# Definition:Point at Infinity

Jump to navigation
Jump to search

## Definition

Let $\LL_1$ and $\LL_2$ be straight lines embedded in a cartesian plane $\CC$, given by the equations:

\(\ds \LL_1: \ \ \) | \(\ds l_1 x + m_1 y + n_1\) | \(=\) | \(\ds 0\) | |||||||||||

\(\ds \LL_2: \ \ \) | \(\ds l_2 x + m_2 y + n_2\) | \(=\) | \(\ds 0\) |

Let $l_1 m_2 = l_2 m_1$, thus by Condition for Straight Lines in Plane to be Parallel making $\LL_1$ and $\LL_2$ parallel.

In this case the point of intersection of $\LL_1$ and $\LL_2$ does not exist.

However, it is convenient to define a **point at infinity** at which such a pair of parallel lines hypothetically "intersect".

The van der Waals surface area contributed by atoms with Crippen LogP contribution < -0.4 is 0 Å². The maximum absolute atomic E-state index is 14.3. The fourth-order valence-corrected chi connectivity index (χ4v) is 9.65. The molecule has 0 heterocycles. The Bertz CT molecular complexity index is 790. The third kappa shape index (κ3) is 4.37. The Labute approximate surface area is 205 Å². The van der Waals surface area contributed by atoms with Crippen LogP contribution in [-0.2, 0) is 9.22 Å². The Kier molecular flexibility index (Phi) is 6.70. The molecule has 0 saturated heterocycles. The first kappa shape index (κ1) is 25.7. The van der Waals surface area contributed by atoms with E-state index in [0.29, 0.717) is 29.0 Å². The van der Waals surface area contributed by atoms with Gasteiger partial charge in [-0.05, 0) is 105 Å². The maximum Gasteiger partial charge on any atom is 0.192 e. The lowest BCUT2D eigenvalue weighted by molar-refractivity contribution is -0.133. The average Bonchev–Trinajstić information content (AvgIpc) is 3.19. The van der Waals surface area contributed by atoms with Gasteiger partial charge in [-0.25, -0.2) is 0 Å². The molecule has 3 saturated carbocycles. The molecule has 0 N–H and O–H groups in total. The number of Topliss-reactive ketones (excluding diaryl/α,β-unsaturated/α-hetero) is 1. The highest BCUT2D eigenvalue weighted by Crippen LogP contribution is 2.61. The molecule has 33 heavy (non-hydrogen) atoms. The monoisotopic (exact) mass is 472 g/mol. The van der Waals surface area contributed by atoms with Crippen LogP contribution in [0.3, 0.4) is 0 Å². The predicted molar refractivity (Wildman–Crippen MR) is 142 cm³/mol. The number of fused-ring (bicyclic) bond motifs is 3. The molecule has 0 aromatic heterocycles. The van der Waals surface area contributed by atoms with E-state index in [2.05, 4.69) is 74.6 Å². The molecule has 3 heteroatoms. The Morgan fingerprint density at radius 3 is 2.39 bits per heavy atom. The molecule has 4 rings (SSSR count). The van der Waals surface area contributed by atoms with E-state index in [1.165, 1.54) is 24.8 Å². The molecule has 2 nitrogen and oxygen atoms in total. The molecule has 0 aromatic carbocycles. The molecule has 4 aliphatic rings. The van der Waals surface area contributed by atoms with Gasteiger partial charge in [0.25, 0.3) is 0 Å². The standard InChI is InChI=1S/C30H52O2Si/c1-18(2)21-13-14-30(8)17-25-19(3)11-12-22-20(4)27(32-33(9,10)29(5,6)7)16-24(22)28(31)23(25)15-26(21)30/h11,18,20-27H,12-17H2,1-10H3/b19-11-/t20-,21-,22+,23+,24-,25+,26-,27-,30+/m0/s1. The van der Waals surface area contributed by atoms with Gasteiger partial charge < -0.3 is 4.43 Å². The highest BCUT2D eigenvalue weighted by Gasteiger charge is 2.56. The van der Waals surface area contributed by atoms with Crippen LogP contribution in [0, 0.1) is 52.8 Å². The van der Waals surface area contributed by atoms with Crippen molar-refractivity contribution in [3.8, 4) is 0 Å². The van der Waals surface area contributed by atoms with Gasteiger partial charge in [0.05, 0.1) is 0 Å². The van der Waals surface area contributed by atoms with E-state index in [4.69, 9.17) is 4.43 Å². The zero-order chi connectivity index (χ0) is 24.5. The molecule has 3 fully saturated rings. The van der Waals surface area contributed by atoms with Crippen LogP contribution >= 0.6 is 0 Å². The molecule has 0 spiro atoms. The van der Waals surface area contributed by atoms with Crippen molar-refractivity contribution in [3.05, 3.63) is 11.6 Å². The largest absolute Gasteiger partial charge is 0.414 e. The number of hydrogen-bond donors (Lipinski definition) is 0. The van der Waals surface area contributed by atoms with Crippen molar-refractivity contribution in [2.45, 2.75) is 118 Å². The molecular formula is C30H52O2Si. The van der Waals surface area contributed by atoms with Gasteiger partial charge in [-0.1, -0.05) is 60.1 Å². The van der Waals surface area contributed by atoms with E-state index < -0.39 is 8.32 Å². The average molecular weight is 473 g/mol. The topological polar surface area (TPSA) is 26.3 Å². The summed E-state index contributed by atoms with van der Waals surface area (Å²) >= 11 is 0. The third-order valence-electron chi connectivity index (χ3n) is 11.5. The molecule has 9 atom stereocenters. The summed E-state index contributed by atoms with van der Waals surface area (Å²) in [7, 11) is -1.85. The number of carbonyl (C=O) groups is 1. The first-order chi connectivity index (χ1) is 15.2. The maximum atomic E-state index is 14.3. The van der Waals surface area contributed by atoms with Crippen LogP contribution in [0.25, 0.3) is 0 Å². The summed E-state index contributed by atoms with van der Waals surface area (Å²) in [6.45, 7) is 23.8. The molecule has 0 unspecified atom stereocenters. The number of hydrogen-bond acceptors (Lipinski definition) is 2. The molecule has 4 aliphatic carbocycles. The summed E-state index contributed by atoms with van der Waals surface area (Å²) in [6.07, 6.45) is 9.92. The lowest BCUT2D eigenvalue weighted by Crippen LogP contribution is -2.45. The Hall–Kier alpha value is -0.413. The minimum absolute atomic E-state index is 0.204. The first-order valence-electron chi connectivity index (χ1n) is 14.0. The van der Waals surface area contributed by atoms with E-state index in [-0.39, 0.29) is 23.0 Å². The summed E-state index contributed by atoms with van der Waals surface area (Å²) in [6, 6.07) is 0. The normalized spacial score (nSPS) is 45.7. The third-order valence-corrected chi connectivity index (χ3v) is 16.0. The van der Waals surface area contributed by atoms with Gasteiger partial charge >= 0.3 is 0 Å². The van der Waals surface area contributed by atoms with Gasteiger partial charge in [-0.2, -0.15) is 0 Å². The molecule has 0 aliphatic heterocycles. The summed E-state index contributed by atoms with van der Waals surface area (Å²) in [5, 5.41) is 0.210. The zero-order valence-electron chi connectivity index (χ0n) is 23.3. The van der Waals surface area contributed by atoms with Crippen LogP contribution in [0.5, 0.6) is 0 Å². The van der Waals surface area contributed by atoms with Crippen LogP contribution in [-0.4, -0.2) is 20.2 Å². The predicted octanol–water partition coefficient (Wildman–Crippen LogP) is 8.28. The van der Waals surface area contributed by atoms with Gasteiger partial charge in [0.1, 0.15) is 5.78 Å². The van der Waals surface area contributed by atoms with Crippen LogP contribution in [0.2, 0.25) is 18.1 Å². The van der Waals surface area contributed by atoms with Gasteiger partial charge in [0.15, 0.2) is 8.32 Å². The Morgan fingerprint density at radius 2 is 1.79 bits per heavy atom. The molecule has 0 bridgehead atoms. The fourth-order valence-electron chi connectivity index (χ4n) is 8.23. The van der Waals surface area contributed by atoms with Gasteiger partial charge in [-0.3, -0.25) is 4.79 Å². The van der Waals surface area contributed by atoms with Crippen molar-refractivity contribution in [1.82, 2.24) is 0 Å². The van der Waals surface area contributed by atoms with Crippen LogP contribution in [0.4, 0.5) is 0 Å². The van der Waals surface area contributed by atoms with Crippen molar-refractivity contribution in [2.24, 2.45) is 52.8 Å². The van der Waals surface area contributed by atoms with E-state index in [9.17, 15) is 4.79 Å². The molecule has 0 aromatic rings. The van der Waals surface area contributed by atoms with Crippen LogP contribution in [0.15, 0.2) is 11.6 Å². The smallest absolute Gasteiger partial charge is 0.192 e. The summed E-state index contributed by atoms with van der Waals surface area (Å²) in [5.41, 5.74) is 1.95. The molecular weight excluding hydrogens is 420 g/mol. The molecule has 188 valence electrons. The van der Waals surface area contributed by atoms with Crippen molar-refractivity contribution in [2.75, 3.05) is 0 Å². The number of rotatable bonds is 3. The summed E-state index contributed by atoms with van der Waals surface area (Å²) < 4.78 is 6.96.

### Homogeneous Cartesian Coordinates

The **point at infinity** is expressed in homogeneous Cartesian coordinates by an ordered triple in the form:

- $\tuple {X, Y, Z}$

where:

- $Z = 0$
- $X$ and $Y$ are arbitrary.

## Also see

- Results about
**point at infinity**can be found**here**.

## Sources

- 1933: D.M.Y. Sommerville:
*Analytical Conics*(3rd ed.) ... (previous) ... (next): Chapter $\text {II}$. The Straight Line: $9$. Parallel lines. Points at infinity